ASIC and Money Lenders must be examined by a Royal Commission

Independent JLN Senator for Tasmania Jacqui Lambie has called for a Royal Commission to closely examine the performance and practices of all the major players of Australia’s Financial and Banking sectors, including the government corporate watchdog, the Australian Securities Investment Commission (ASIC).

“The opponents of a Royal Commission like to use the excuse that ASIC is the tough cop on the beat – and a competent enough corporate watchdog to deal with systemic corruption in the banking, insurance and finance industries.

However, after questioning ASIC officers during Senate Committee hearings - my view is that, instead of behaving like tough cops, ASIC has acted like the Keystone Cops.  ASIC’s Senate Committee answers show that the government’s corporate watchdog is either dysfunctional - or covers up for the big end of town,” said Senator Lambie.

Click below to view Senator Lambie’s questioning of ASIC

“A strong worldwide case has been made that high frequency share traders (HFST) - using super computers, have an unfair technical advantage over ordinary mum and dad investors. Independent Australian studies show HFST annually skim between $3B to $4B - from mum and dad share market investors.” said Senator Lambie.

“ASIC is well briefed about the international and national financial rorting allegations made against HFST.  During my Senate questioning – ASIC conceded that there are only 6 High Frequency Share Traders who account for almost 30% of Australia’s share market.

However, when I asked for ASIC to provide the names of Australia’s versions of America’s HFST or Flash Boy Traders (who account for 70% of the US Share Market) – ASIC pretended that they didn’t know those Australian companies names.

How could Australia’s so-called tough cop on the corporate beat - not know the names of the 6 Australian companies which account for almost 30% of our share trades? Is that incompetence, or a cover-up?  Only a Royal Commission investigation will find out,” said Senator Lambie.

Senate Standing Committee on Economics adverse findings on ASIC

“My personal observations only reflect the damming findings of the Senate Standing Committee on Economics which noted in 2014 that case studies found in relation to ASIC:

http://www.aph.gov.au/Parliamentary_Business/Committees/Senate/Economics/ASIC/Final_Report/b02

  1. Has limited powers and resources but even so appears to miss or ignore clear and persistent early warning signs of corporate wrongdoing or troubling trends that pose a risk to consumers;
  2. Consumers have unrealistic expectations of what ASIC can do and the extent to which the regulator is able to protect their interests or investigate their complaints;
  3. ASIC's communication with retail investors and consumers needs to improve significantly;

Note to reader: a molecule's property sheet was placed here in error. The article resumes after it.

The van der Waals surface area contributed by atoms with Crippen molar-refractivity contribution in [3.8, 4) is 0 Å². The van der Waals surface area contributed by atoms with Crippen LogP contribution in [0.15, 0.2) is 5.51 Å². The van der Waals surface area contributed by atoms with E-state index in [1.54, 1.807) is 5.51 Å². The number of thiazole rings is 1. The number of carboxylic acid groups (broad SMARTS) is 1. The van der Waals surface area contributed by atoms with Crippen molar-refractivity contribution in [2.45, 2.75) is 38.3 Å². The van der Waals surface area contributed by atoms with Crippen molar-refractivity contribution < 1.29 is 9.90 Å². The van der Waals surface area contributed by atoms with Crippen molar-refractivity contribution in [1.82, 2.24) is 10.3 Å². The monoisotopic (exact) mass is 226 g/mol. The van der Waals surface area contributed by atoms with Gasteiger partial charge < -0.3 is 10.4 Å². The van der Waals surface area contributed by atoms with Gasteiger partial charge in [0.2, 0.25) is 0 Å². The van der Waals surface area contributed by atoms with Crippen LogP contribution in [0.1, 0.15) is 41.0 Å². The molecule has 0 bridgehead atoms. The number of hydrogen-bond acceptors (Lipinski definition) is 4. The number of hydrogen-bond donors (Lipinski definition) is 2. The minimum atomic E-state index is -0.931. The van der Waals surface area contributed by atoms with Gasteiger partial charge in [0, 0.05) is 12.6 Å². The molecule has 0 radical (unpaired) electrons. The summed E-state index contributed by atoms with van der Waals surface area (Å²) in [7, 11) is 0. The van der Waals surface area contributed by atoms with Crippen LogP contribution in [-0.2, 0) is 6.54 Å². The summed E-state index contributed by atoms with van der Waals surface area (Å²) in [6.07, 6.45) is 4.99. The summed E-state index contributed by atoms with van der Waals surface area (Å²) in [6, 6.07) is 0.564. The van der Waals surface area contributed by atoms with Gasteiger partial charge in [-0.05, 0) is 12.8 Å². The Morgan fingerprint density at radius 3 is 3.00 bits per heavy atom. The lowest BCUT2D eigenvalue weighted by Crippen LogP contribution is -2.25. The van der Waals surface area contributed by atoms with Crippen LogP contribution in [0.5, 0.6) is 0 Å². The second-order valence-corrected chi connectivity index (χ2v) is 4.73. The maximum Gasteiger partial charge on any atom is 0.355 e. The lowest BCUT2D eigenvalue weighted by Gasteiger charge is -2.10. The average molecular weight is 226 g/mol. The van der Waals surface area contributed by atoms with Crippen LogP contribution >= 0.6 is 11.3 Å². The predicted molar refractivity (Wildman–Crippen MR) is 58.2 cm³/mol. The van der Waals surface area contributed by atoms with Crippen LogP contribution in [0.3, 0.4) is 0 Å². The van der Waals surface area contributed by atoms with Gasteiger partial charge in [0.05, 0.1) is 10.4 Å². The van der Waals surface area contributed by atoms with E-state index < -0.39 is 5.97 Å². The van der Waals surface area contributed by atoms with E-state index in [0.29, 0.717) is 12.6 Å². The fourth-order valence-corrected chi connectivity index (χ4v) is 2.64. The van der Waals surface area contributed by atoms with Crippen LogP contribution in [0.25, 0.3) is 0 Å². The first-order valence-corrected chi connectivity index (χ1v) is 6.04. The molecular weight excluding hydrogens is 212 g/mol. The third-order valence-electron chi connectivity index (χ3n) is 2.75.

4. As a timid, hesitant regulator, too ready and willing to accept uncritically the assurances of a large institution that there were no grounds for ASIC's concerns or intervention. ASIC concedes that its trust in this institution was misplaced.
  5. As the committee gathered more and more evidence, however, lingering doubts began to grow about the robustness and fairness of the ASIC-sanctioned compensation process for CFPL clients who had suffered losses because of adviser misconduct.
  6. ASIC was too slow in realising the seriousness of the problems in CFPL, instead allowing itself to be lulled into complacency and placing too much trust in an institution that sought to gloss over its problems;
  7. ASIC did not pay sufficient attention to the whistleblowers who raised serious concerns about the conduct of Mr Nguyen and the actions of CFPL.
  8. Recent developments, whereby both ASIC and the CBA have corrected their testimony about the compensation process, have only deepened the committee's misgivings about the integrity and fairness of the process.
  9. At this stage, the committee's confidence in ASIC's ability to monitor the CBA's implementation of its new undertaking regarding the compensation process is severely undermined.
  10. The committee identified the need for ASIC to become a far more proactive regulator ready to act promptly but fairly.  ASIC also needs to be a harsh critic of its own performance with the drive to identify and implement improvements.
  11. ASIC's communication with members of the community needs to improve.  In particular, ASIC must be more responsive and sensitive to the concerns of retail investors and consumers.
It’s clear after considering the facts (including slashing $121M from ASIC’s Budget)  - that Liberal members of Parliament who argue that we don’t need a Royal Commission because we’ve got ASIC - are ignoring reality, treating the public with arrogant contempt - and just trying to protect their mates and political donors from the banking and finance sectors,” said Senator Lambie.